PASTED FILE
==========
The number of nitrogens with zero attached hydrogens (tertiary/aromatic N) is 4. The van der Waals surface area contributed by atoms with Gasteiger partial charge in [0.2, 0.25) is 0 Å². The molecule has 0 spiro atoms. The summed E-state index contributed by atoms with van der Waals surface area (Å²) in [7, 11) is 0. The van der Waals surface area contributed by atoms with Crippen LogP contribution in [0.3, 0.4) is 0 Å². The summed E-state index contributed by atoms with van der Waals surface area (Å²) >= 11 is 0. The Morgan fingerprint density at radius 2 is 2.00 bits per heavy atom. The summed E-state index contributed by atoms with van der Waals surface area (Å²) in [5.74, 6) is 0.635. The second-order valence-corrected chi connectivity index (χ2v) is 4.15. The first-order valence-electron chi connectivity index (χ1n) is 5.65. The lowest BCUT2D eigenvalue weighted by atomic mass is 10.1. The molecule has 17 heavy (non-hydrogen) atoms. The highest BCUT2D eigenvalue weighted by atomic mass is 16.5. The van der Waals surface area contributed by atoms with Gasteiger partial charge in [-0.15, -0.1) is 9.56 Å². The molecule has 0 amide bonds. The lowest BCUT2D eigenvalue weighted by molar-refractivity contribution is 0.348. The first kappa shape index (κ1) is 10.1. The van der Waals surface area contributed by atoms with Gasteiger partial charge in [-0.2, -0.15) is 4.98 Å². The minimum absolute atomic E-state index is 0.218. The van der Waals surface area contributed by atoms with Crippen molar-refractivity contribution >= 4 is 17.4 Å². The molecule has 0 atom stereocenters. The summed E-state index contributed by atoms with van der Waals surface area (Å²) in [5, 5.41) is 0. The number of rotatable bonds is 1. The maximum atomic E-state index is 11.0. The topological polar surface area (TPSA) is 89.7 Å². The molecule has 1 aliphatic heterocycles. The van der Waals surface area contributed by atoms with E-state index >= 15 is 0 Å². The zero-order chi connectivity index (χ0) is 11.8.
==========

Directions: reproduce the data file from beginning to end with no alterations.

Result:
The number of nitrogens with zero attached hydrogens (tertiary/aromatic N) is 4. The van der Waals surface area contributed by atoms with Gasteiger partial charge in [0.2, 0.25) is 0 Å². The molecule has 0 spiro atoms. The summed E-state index contributed by atoms with van der Waals surface area (Å²) in [7, 11) is 0. The van der Waals surface area contributed by atoms with Crippen LogP contribution in [0.3, 0.4) is 0 Å². The summed E-state index contributed by atoms with van der Waals surface area (Å²) >= 11 is 0. The Morgan fingerprint density at radius 2 is 2.00 bits per heavy atom. The summed E-state index contributed by atoms with van der Waals surface area (Å²) in [5.74, 6) is 0.635. The second-order valence-corrected chi connectivity index (χ2v) is 4.15. The first-order valence-electron chi connectivity index (χ1n) is 5.65. The lowest BCUT2D eigenvalue weighted by atomic mass is 10.1. The molecule has 17 heavy (non-hydrogen) atoms. The highest BCUT2D eigenvalue weighted by atomic mass is 16.5. The van der Waals surface area contributed by atoms with Gasteiger partial charge in [-0.15, -0.1) is 9.56 Å². The molecule has 0 amide bonds. The lowest BCUT2D eigenvalue weighted by molar-refractivity contribution is 0.348. The first kappa shape index (κ1) is 10.1. The van der Waals surface area contributed by atoms with Gasteiger partial charge in [-0.2, -0.15) is 4.98 Å². The minimum absolute atomic E-state index is 0.218. The van der Waals surface area contributed by atoms with Crippen molar-refractivity contribution >= 4 is 17.4 Å². The molecule has 0 atom stereocenters. The summed E-state index contributed by atoms with van der Waals surface area (Å²) in [5, 5.41) is 0. The number of rotatable bonds is 1. The maximum atomic E-state index is 11.0. The topological polar surface area (TPSA) is 89.7 Å². The molecule has 1 aliphatic heterocycles. The van der Waals surface area contributed by atoms with E-state index >= 15 is 0 Å². The zero-order chi connectivity index (χ0) is 11.8.